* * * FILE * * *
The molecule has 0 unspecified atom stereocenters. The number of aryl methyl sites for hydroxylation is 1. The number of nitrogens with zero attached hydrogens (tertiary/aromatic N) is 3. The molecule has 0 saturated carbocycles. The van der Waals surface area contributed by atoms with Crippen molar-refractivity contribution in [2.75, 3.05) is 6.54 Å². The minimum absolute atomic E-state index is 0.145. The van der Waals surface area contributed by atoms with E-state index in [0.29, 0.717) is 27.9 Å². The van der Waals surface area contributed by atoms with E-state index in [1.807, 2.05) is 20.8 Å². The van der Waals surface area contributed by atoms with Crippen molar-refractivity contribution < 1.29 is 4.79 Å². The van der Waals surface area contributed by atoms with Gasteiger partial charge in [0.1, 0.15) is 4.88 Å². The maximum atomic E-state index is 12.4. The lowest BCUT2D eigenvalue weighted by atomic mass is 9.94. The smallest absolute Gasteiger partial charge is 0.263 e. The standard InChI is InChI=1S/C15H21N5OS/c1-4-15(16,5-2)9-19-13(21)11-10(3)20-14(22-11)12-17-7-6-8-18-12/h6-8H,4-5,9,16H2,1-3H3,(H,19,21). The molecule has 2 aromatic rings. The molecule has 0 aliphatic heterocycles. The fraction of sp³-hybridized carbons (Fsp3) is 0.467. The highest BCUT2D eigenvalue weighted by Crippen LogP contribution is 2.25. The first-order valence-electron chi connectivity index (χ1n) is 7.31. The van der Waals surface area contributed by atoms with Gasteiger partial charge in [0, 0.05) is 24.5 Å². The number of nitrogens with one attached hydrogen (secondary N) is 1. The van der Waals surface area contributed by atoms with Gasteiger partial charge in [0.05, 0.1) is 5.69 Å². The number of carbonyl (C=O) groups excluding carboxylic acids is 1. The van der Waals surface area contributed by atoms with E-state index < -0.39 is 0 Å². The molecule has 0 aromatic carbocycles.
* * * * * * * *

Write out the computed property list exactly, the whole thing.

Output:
The molecule has 0 unspecified atom stereocenters. The number of aryl methyl sites for hydroxylation is 1. The number of nitrogens with zero attached hydrogens (tertiary/aromatic N) is 3. The molecule has 0 saturated carbocycles. The van der Waals surface area contributed by atoms with Crippen molar-refractivity contribution in [2.75, 3.05) is 6.54 Å². The minimum absolute atomic E-state index is 0.145. The van der Waals surface area contributed by atoms with E-state index in [0.29, 0.717) is 27.9 Å². The van der Waals surface area contributed by atoms with E-state index in [1.807, 2.05) is 20.8 Å². The van der Waals surface area contributed by atoms with Crippen molar-refractivity contribution < 1.29 is 4.79 Å². The van der Waals surface area contributed by atoms with Gasteiger partial charge in [0.1, 0.15) is 4.88 Å². The maximum atomic E-state index is 12.4. The lowest BCUT2D eigenvalue weighted by atomic mass is 9.94. The smallest absolute Gasteiger partial charge is 0.263 e. The standard InChI is InChI=1S/C15H21N5OS/c1-4-15(16,5-2)9-19-13(21)11-10(3)20-14(22-11)12-17-7-6-8-18-12/h6-8H,4-5,9,16H2,1-3H3,(H,19,21). The molecule has 2 aromatic rings. The molecule has 0 aliphatic heterocycles. The fraction of sp³-hybridized carbons (Fsp3) is 0.467. The highest BCUT2D eigenvalue weighted by Crippen LogP contribution is 2.25. The first-order valence-electron chi connectivity index (χ1n) is 7.31. The van der Waals surface area contributed by atoms with Gasteiger partial charge in [0, 0.05) is 24.5 Å². The number of nitrogens with one attached hydrogen (secondary N) is 1. The van der Waals surface area contributed by atoms with Gasteiger partial charge in [0.05, 0.1) is 5.69 Å². The number of carbonyl (C=O) groups excluding carboxylic acids is 1. The van der Waals surface area contributed by atoms with E-state index < -0.39 is 0 Å². The molecule has 0 aromatic carbocycles.